Philoctetes (Aeschylus play)

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The Wounded Philoctetes (1854-55).jpg
Wounded Philoctetes
Written byAeschylus
ChorusMen of Lemnos
Date premieredprobably 470s BCE
Place premieredAthens
Original languageAncient Greek

Philoctetes (Ancient Greek: Φιλοκτήτης) is a play by the Athenian poet Aeschylus. It was probably first produced during the 470s BCE. It is now lost except for a few fragments. Most of what we know of the plot is from the writings of 1st century orator Dio Chrysostom, who compared the Philoctetes plays of Aeschylus, Euripides and Sophocles.


The few extant fragments from the play are not much use in reconstructing Aeschylus' treatment.[1] One fragment mentions that Philoctetes' bow has been hung on a pine tree.[2] Several are of Philoctetes commenting on the pain in his foot, including one in which he longs for death.[2] We do know the broad outline of the plot from a comparison by Dio Chrysostom of the Aeschylus' Philoctetes with Euripides' Philoctetes (431 BCE) and Sophocles' Philoctetes (409 BCE).[2][3][4]


Philoctetes is mentioned briefly in Homer's Iliad and Odyssey, and his story was expanded on in Lesches' Little Iliad and Arctinus' Iliupersis.[2][3] The Greeks had abandoned Philoctetes on the island of Lemnos on their way to Troy because they could not stand his screams of pain and the odor from his wound after he was bitten by a poisonous snake.[2] However, ten years into the Trojan War they found out that Philoctetes and his bow and arrows were required to conquer Troy.[2]

In the original versions of the story, Diomedes was sent to recover Philoctetes and bring him back to Troy.[2] However, in Aeschylus' play, Odysseus, who was largely responsible for Philoctetes being marooned on Lemnos was sent to fetch him.[2][3][4] In addition to creating dramatic irony, the innovation of having Odysseus sent to fetch Philoctetes also has a benefit in that Odysseus is particularly known for his oratory skills, and oratory skills are particularly valuable in a Greek play.[3] The plot point of having Odysseus being sent to recover Philoctetes after being responsible for his abandonment is a plot point that Euripides and Sophocles retained in their Philoctetes plays.[3]

Philoctetes did not recognize Odysseus at first as a result of the suffering Philoctetes endured for the prior ten years alone.[2][3] Odysseus gained Philoctetes' trust by falsely telling him that Agamemnon, who was also responsible for Philoctetes' abandonment, had died and that Odysseus had been executed for committing a shameful crime.[2] It is not known exactly how Odysseus ultimately secured Philoctetes bow and cooperation, or whether he took them by force as he attempted to do in Euripides' and Sophocles' versions.[2] Dio does tell us that Odysseus' pleas and lies were not inappropriate for someone of Odysseus' heroic stature.[2]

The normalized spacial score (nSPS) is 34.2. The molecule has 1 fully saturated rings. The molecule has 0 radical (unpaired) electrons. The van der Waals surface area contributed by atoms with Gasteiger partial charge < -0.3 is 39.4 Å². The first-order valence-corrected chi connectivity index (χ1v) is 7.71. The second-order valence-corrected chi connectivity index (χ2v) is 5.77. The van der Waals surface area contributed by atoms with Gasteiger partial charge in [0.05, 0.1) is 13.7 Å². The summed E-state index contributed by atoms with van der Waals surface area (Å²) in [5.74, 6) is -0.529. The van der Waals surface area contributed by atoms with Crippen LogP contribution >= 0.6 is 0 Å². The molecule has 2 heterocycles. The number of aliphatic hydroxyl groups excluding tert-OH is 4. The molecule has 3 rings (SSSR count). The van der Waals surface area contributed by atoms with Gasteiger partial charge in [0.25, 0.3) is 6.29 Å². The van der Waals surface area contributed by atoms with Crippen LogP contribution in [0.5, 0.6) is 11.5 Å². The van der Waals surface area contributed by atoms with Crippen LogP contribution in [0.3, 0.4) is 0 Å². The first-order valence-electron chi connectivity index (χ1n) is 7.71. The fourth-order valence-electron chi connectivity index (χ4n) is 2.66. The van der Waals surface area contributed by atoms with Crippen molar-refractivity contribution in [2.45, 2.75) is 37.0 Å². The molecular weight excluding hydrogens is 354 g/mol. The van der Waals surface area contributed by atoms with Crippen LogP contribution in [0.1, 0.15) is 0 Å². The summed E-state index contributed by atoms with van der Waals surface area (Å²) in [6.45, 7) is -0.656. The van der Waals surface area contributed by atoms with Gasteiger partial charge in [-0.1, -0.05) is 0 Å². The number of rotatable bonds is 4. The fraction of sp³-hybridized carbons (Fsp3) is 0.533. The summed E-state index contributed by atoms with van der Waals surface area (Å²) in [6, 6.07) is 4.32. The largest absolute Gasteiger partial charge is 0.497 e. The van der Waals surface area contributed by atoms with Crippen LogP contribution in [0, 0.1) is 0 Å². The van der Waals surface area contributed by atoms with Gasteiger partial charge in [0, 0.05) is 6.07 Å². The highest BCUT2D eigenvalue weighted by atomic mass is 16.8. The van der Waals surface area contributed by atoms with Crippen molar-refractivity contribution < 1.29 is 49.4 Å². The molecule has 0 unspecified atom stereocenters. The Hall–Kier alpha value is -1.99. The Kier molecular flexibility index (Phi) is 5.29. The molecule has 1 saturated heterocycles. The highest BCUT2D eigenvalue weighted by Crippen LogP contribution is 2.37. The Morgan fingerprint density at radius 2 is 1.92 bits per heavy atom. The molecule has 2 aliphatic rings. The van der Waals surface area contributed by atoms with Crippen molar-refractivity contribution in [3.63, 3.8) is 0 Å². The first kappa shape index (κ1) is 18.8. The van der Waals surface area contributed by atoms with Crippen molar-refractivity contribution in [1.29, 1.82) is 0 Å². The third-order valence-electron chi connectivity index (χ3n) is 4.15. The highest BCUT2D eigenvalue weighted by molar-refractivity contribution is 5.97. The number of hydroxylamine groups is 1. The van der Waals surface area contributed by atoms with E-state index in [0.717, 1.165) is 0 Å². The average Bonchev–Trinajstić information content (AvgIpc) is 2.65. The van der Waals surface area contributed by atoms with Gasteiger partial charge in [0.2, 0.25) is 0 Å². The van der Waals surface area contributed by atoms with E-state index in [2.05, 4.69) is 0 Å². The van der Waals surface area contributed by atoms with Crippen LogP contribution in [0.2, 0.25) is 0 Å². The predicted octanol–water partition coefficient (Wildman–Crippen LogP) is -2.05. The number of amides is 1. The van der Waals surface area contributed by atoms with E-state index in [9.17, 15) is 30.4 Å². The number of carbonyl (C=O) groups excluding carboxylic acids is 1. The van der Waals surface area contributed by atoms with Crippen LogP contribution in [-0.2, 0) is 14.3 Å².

According to Aspasius, Aeschylus' and Sophocles' Philoctetes attempted to hide his pain at first, but eventually the pain was too great and he was forced to scream.[2]


The chorus in the play is made up of men of Lemnos.[2][3][5] In In Aeschylus' play, the men of Lemnos had not visited Philoctetes throughout his entire ten year time on the island.[2][3] Philoctetes told the chorus his backstory of being abandoned by the Greeks.[2] Dio considered Aeschylus' approach of having a chorus that had never visited Philoctetes but not apologizing for that more straightforward than Euripides' approach of an apologetic chorus.[2][3] In Sophocles' Philoctetes, Lemnos is uninhabited, making the decision of the Greek commanders to maroon Philoctetes there even more heartless.[3]


Dio praised Aeschylus' version for its simplicity, dignity, grandeur and bold thought and language.[2][5][6] Classics professor Norman Austin claims that Aeschylus' revisions to the original story actually make Aeschylus' story more Homeric.[3]


The date of the original production of Philoctetes is unknown.[5] However, it is generally believed that it was originally produced during the 470s BCE.[4][7]


  1. ^ Collard, C.; Cropp, M. J., eds. (2008). Euripides Fragments: Oedipus–Chrysippus; Other Fragments. Harvard University Press. p. 369. ISBN 9780674996311.
  2. ^ a b c d e f g h i j k l m n o p q r Smyth, H.W. (1930). Aeschylus: Agamemnon, Libation-Bearers, Eumenides, Fragments. Harvard University Press. pp. 464–467. ISBN 0-674-99161-3.
  3. ^ a b c d e f g h i j k Austin, N. (2011). Sophocles' Philoctetes and the Great Soul Robbery. University of Wisconsin Press. pp. 29–36, 77. ISBN 9780299282745.
  4. ^ a b c Collard, C. (2004). "Philoctetes". In Collard, C.; Cropp, M. J.; Gilbert, J. Euripides: Selected Fragmentary Plays, Volume II. Aris & Phillips. p. 2. ISBN 9780856686214.
  5. ^ a b c Sophocles, Phillips, C. & Clay, D. (2003). "Introduction". Philoctetes. Oxford University Press. pp. 9–11. ISBN 9780195136579.
  6. ^ Harsh, P.W. (1944). A Handbook of Classical Drama. Stanford University Press. pp. 142&ndash, 143. ISBN 9780804703802.
  7. ^ Austin, N. (2011). Sophocles' Philoctetes and the Great Soul Robbery. University of Wisconsin Press. pp. 6, 24. ISBN 9780299282745.